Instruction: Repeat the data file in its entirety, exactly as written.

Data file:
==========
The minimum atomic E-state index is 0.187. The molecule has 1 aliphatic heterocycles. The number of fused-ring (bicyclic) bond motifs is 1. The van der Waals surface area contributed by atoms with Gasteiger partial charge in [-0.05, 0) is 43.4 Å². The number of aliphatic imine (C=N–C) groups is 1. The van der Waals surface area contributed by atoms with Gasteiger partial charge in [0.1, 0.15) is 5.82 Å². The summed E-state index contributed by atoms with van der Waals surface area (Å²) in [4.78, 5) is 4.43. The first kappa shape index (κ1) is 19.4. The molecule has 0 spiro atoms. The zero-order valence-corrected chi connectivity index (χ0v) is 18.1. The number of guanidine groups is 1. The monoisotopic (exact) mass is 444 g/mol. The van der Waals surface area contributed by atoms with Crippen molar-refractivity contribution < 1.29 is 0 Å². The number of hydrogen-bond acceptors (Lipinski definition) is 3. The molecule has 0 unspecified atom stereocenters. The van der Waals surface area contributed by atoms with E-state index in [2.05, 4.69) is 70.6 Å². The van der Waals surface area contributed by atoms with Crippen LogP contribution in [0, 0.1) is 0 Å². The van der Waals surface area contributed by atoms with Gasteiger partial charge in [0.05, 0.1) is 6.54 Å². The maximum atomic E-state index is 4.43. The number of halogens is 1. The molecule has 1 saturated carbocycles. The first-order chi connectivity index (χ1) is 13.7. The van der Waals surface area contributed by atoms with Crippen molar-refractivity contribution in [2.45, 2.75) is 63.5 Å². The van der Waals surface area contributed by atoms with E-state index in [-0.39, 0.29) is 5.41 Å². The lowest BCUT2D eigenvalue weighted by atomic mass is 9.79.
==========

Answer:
The minimum atomic E-state index is 0.187. The molecule has 1 aliphatic heterocycles. The number of fused-ring (bicyclic) bond motifs is 1. The van der Waals surface area contributed by atoms with Gasteiger partial charge in [-0.05, 0) is 43.4 Å². The number of aliphatic imine (C=N–C) groups is 1. The van der Waals surface area contributed by atoms with Gasteiger partial charge in [0.1, 0.15) is 5.82 Å². The summed E-state index contributed by atoms with van der Waals surface area (Å²) in [4.78, 5) is 4.43. The first kappa shape index (κ1) is 19.4. The molecule has 0 spiro atoms. The zero-order valence-corrected chi connectivity index (χ0v) is 18.1. The number of guanidine groups is 1. The monoisotopic (exact) mass is 444 g/mol. The van der Waals surface area contributed by atoms with Crippen molar-refractivity contribution < 1.29 is 0 Å². The number of hydrogen-bond acceptors (Lipinski definition) is 3. The molecule has 0 unspecified atom stereocenters. The van der Waals surface area contributed by atoms with E-state index in [2.05, 4.69) is 70.6 Å². The van der Waals surface area contributed by atoms with Crippen LogP contribution in [0, 0.1) is 0 Å². The van der Waals surface area contributed by atoms with Gasteiger partial charge in [0.05, 0.1) is 6.54 Å². The maximum atomic E-state index is 4.43. The number of halogens is 1. The molecule has 1 saturated carbocycles. The first-order chi connectivity index (χ1) is 13.7. The van der Waals surface area contributed by atoms with Crippen molar-refractivity contribution in [2.45, 2.75) is 63.5 Å². The van der Waals surface area contributed by atoms with E-state index in [-0.39, 0.29) is 5.41 Å². The lowest BCUT2D eigenvalue weighted by atomic mass is 9.79.